Design and build a unique 50 cell Tetrahedron kite
Use 3d printing technology to create a simplified yet unique kite with special fittings
Building a tetra kite with Til Krapp and Peter Malinksi. Til designed the original fittings, Peter was the aspiring artist.
Till Krapp’s Scott Skinner Tetra;
Scott Skinner Bluebird Tetra
Peter Malinski Red Expanded Box
The finished 'clutch'
Close up of the fitting
Testing the fitting
Testing the overall fit
tools or applications used
3d Printer, sewing machine, facebook messenger. The beauty on my end is that all I had to do was to produce sails to the proper size for the fittings and sticks used. Lindsey and I coordinated our efforts by mail, I sent him the old fittings, example sails and example spars, he engineered the connectors and sent them back, I constructed a test cell and then went mad on the sewing machine. We had no time crunch, so this was done old school,
The making of a new collaboration, 1993 to 2018. In the early years of my attending the Fanoe, Denmark, International Kitefliers Meeting, I was greatly impressed by the tetrahedral kites of Til Krapp and Peter Malinski. Malinski, an inspiring artist had become a close friend and, along with Denmark’s own Jorgen Moller Hansen, had convinced to come to Fanoe in the first place. Til Krapp had a background in medical and dental equipment and he was the one who developed the plastic fittings used in their tetras. So, with something to trade (sewing skills), I proposed a trade with the two of them; I’d make 50 sails for each of them if they would make me enough connectors for a 50-cell tetra for myself. The following year was the payoff, three, fifty-sail tetras, all made with sails made by me, and tetra fittings by Til and Peter. 25 years later, the tetra-bug bit me again and I felt that I might go another direction of the critical fittings that make this project possible. Enter Lindsey Johnson, longtime kite maker and innovator, who was demonstrating a great aptitude for 3-d modeling and innovative kite hardware. Using Til’s original fittings as a guide, Lindsey developed a 3-d-printed fitting that could serve the same purpose. As I had done in the first collaboration, I had Lindsey make fittings appropriate for Easton arrow shafts (1/2 a shaft for each stick) for this tetra design that features internal, 4-stick cells. I would add, that it was at about this time, as fittings were being made, that I decided upon the sail design that would make this a once-in-a-lifetime tetra; bird-shaped sails that would make a flock of birds instead of a simple, geometric, tetrahedron. (By the way, my flock of bluebirds is a “clutch”, although “hermitage” can also be used) So, almost a full year later, my almost-50-sail clutch of bluebirds is finished. Thank you to Lindsey Johnson, I know I’ll be seeing his interpretation, soon.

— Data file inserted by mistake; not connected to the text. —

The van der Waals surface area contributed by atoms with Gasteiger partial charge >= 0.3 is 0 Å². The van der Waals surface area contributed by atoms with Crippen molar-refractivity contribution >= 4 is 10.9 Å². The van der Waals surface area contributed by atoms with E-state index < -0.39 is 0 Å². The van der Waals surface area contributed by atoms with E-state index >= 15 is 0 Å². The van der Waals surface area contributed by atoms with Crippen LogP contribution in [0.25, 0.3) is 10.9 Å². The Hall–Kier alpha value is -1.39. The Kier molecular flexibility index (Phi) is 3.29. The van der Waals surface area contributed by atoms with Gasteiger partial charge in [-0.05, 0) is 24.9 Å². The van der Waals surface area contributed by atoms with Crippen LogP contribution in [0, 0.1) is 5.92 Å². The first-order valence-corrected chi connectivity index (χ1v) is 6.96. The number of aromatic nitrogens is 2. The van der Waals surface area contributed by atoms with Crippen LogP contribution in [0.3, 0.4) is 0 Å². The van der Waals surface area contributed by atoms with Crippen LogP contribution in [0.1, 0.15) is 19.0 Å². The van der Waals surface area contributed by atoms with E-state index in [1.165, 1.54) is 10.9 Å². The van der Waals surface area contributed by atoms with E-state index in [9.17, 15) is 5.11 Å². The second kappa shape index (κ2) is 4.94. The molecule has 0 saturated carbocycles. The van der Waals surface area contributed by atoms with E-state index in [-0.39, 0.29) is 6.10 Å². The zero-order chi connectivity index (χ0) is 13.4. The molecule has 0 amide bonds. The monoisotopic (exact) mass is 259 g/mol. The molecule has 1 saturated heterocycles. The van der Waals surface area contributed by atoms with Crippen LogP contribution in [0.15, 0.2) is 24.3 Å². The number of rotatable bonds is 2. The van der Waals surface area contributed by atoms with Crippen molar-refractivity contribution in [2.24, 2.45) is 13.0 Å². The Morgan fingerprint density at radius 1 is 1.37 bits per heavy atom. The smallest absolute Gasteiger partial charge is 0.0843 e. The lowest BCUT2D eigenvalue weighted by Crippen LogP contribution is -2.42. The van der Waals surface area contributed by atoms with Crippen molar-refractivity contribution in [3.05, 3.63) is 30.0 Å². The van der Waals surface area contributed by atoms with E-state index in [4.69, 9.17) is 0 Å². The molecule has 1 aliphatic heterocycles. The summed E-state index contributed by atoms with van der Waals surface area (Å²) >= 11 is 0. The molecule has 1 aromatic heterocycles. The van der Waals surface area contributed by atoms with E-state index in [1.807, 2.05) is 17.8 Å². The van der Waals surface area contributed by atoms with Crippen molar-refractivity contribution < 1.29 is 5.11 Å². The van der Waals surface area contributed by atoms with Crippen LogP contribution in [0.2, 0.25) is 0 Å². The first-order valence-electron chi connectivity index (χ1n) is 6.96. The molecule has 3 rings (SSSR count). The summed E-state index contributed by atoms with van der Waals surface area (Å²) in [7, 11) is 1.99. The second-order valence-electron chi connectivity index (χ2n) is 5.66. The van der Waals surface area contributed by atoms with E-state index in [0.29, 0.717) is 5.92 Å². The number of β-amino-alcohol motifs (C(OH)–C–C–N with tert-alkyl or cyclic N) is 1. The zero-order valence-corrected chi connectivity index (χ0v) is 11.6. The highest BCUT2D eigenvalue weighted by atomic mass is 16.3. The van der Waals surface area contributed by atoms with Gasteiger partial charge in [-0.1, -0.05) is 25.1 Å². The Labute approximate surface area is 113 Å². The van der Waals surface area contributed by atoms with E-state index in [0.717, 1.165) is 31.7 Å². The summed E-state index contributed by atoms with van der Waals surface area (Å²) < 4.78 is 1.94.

Ah ha moment for the project with Lindsey was falling onto the idea of "Birds instead of Diamonds”, for the tetra sails. I know I wouldn’t have had the lasting power to make the sails if they hadn’t been unique.
These projects are always a process – for Lindsey, more than for me, because he might be asked to make these fittings again. I’m convinced that the modeling plastic we used is a bit brittle, and I’m sure the next generation made by Lindsey will be in a different plastic. Additionally, the fittings can be made in a variety of geometries: flatter, wider sails; bigger cells; different spar materials; or, perhaps, a full new development for a specific project.
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ideas for next generation?
Each iteration of a process like this will produce new results. I know for sure, that if we did the project tomorrow, we’d choose a different plastic for the fittings.